Cybercrime supply chain: Fueling the rise in ransomware
Trend Micro released a research detailing the murky cybercrime supply chain behind much of the recent surge in ransomware attacks. Demand has increased so much over the past two years that many cybercriminal markets now have their own “Access-as-a-Service” sections.
“Media and corporate cybersecurity attention have been focused only on the ransomware payload when we need to focus first on mitigating the activity of initial access brokers,” said David Sancho, senior threat researcher for Trend Micro.
“Incident responders often need to investigate two or more overlapping attack chains to identify the root cause of a ransomware attack, which often complicates the overall IR process. Teams could get ahead of this issue by monitoring for activity by access brokers who steal and sell enterprise network access – essentially cutting off the supply for ransomware actors.”
The research is based on an analysis of over 900 access broker listings from January through August 2021 across multiple English and Russian language-based cybercrime forums.
Education was the most frequently featured sector, accounting for 36% of advertisements—more than triple the second and third most targeted industries, manufacturing, and professional services, which both account for 11%.
Three main types of access brokers
- Opportunistic sellers who are focused on making a quick profit and don’t spend all their time on access.
- Dedicated brokers are sophisticated and skilled hackers who offer access to a range of different companies. Their services are often used by smaller ransomware affiliates and groups.
- Online shops that offer RDP and VPN credentials. These dedicated shops only guarantee access to a single machine rather than an entire network or organization. However, they represent a simple, automated way for cybercriminals with lower skill sets to purchase access. They can even search by location, ISP, operating system, port number, admin rights, or company name.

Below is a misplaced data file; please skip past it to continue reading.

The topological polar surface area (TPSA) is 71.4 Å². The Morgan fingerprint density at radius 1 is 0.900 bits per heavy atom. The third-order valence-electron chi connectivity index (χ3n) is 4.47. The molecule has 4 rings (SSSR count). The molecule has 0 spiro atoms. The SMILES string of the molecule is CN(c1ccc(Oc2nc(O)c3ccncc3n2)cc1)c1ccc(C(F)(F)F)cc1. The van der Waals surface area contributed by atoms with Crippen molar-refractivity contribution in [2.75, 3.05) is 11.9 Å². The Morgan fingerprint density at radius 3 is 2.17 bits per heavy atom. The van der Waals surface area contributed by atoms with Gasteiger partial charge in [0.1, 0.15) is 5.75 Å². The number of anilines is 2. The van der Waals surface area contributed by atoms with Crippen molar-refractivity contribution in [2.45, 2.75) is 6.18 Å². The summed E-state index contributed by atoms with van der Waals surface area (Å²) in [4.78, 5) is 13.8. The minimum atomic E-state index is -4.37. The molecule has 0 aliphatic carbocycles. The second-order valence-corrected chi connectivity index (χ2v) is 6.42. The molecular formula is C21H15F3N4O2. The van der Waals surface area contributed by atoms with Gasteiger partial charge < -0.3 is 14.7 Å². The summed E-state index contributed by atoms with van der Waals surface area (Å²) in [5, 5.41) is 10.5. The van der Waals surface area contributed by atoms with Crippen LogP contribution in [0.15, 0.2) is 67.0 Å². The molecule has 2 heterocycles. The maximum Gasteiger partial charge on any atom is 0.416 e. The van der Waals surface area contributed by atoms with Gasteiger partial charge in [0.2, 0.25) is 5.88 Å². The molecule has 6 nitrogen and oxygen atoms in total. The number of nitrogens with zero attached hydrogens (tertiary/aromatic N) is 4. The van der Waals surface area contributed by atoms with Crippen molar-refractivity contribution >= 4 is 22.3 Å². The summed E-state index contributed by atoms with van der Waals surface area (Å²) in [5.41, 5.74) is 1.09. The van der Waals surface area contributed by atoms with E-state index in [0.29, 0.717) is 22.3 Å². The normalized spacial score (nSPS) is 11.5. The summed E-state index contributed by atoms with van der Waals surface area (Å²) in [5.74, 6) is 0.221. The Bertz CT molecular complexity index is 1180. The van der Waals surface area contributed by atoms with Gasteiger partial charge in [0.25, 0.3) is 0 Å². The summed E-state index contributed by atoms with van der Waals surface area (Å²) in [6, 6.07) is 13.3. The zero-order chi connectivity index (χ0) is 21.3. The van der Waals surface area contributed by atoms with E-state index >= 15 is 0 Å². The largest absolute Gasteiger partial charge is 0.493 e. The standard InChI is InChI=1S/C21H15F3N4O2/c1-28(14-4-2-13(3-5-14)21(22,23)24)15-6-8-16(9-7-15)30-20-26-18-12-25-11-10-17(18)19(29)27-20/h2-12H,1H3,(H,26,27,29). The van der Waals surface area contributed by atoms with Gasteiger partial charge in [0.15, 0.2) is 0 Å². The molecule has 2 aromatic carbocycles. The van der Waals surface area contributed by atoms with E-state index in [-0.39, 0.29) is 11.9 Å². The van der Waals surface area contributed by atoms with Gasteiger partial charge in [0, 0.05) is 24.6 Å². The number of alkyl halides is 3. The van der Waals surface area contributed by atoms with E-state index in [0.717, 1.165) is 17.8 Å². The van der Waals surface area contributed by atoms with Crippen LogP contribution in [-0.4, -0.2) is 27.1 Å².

Most access broker offerings involve a simple set of credentials that may have been sourced from: Previous breaches and password hash breaking; compromised bot computers; vulnerability exploitation on VPN gateways, web servers, etc.; or one-off opportunistic attacks.
Prices vary depending on the type of access (single machine or entire network/corporation), annual revenue of the company, and how much extra work the buyer needs to do. Although RDP access can be obtained for as little as $10, the average price for admin credentials into a business is around $8,500. However, prices can reach up to $100,000.
Recommended strategies for defenders
- Monitor for public breaches
- Trigger a password reset for all users if you suspect corporate credentials might be breached
- Set up Multi-Factor Authentication (MFA)
- Monitor user behavior
- Watch the DMZ and assume internet-facing services like VPN, webmail and web servers are under constant attack
- Implement network segmentation and micro-segmentation
- Deploy best practice password policies
- Implement some form of zero trust architecture